Category

Award

SPIT STAIN GRAFFITI

Short List
ClientCANCER PATIENTS AID ASSOCIATION
ProductCANCER CHARITY
EntrantPUBLICIS AMBIENCE Mumbai, INDIA
Type of EntryCorporate or Brand Identity
CategoryEnvironmental Design
TitleSPIT STAIN GRAFFITI
Product/ServiceCANCER CHARITY
Entrant Company:PUBLICIS AMBIENCE Mumbai, INDIA
Design/Advertising Agency:PUBLICIS AMBIENCE Mumbai, INDIA
Credits
Name Company Position
Ashish Khazanchi Publicis Ambience (a Div. Of Publicis Communications Pvt. Ltd.) National Creative Director
Prasanna Sankhé Publicis Ambience (a Div. Of Publicis Communications Pvt. Ltd.) National Creative Director
Nikhil Panjwani Publicis Ambience (a Div. Of Publicis Communications Pvt. Ltd.) Copywriter
Mayuresh Wagle Publicis Ambience (a Div. Of Publicis Communications Pvt. Ltd.) Copywriter
Shantanu Suman Publicis Ambience (a Div. Of Publicis Communications Pvt. Ltd.) Art Director
Siddhesh Khatavkar Publicis Ambience (a Div. Of Publicis Communications Pvt. Ltd.) Art Director
M.s. Belliappa Publicis Ambience (a Div. Of Publicis Communications Pvt. Ltd.) Agency Producer
Shireesh Sabnis Publicis Ambience (a Div. Of Publicis Communications Pvt. Ltd.) Agency Producer
Ganesh Ultra Digital Studios Editor
Anita Peter Cancer Patients Aid Association Director

Brief Explanation

1. A majority of the gutkha consumers are illiterate. So the design had to be simple enough to be understood by them. 2. Many gutkha consumers were not aware that tobacco can cause cancer. 3. Thirdly, the message had to be in the right place. 4. The design also had to be feasible with a low budget.

Describe the brief from the client:

Gutkha, an indigenous form of tobacco, has become a fixture in the mouths of millions of Indians (including 5 million children). With 80,000 cases of oral cancer annually, and most users oblivious to the fatal hazards of gutkha, Cancer Patients Aid Association wanted to make people aware of the silent killer.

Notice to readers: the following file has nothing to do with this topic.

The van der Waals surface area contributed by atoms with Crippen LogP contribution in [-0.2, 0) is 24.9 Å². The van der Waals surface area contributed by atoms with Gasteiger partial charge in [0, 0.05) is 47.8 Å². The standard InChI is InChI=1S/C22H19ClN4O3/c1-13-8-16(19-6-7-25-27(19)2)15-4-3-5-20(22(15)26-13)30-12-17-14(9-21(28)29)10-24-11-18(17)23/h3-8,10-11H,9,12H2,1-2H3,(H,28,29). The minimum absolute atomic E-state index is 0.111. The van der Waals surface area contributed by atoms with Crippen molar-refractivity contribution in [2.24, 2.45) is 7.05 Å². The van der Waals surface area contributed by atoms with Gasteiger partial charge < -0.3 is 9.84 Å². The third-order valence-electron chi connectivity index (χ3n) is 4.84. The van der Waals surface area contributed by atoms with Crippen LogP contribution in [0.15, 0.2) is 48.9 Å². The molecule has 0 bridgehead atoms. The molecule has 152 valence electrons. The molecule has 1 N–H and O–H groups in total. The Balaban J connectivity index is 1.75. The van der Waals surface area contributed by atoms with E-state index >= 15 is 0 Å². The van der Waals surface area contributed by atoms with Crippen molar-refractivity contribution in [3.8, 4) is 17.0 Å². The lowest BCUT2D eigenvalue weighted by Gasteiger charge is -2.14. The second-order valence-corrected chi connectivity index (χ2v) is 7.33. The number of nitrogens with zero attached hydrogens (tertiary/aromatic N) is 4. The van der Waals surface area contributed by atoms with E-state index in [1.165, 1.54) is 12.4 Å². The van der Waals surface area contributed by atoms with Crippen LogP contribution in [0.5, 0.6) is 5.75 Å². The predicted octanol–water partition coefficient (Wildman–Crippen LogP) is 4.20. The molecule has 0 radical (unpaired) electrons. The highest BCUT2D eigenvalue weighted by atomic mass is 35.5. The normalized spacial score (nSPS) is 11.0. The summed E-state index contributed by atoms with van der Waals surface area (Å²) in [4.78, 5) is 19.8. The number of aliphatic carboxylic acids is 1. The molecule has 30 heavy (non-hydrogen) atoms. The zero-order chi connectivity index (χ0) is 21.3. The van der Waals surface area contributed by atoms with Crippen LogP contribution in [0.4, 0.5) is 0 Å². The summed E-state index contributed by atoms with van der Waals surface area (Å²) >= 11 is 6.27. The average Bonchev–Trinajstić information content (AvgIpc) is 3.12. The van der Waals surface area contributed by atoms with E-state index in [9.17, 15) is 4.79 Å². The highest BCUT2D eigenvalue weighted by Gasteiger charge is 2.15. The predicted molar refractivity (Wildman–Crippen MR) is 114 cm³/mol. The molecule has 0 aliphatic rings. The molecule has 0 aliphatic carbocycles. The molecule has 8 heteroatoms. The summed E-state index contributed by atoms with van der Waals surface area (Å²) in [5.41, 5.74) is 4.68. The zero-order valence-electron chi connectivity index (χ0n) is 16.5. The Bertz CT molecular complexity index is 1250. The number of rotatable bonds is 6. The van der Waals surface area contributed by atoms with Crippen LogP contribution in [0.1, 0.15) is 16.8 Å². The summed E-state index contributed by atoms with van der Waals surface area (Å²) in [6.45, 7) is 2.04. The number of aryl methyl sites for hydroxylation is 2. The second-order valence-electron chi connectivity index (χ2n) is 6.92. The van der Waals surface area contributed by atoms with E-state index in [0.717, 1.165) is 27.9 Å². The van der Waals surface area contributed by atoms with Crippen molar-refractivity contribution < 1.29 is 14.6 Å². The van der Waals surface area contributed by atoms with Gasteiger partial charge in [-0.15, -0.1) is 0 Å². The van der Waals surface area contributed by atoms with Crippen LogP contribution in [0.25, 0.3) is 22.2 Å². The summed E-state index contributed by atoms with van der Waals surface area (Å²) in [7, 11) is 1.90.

Description of how you arrived at the final design:

After gutkha is consumed, it is usually spat onto a wall, causing an unsightly red stain. We created graffiti around them that looked as if the gutkha user was vomiting blood (a symptom of cancer). The stark visuals were easily understood by the semi-literate users. The design was budget friendly. Half the paraphernalia (the stains) was already available for free. We distributed stencils and spray cans to art students and asked them to spread the message. Since users came anyway to spit their leftover tobacco in their habitual places, they could not escape the message.

Indication of how successful the outcome was in the market:

The visually scary images of people puking blood worked effectively in warning users that the same might happen to them if they don't stop chewing gutkha. Many uneducated Indians weren't even aware of the harmful effects as they thought chewing gutkha was like chewing candy. By spending merely Rs. 1,50,000 ($3,000), the campaign got visibility in over 18 towns across the country.Within just 2 months, over 15,00,000 users came to know about gutkha-the silent killer.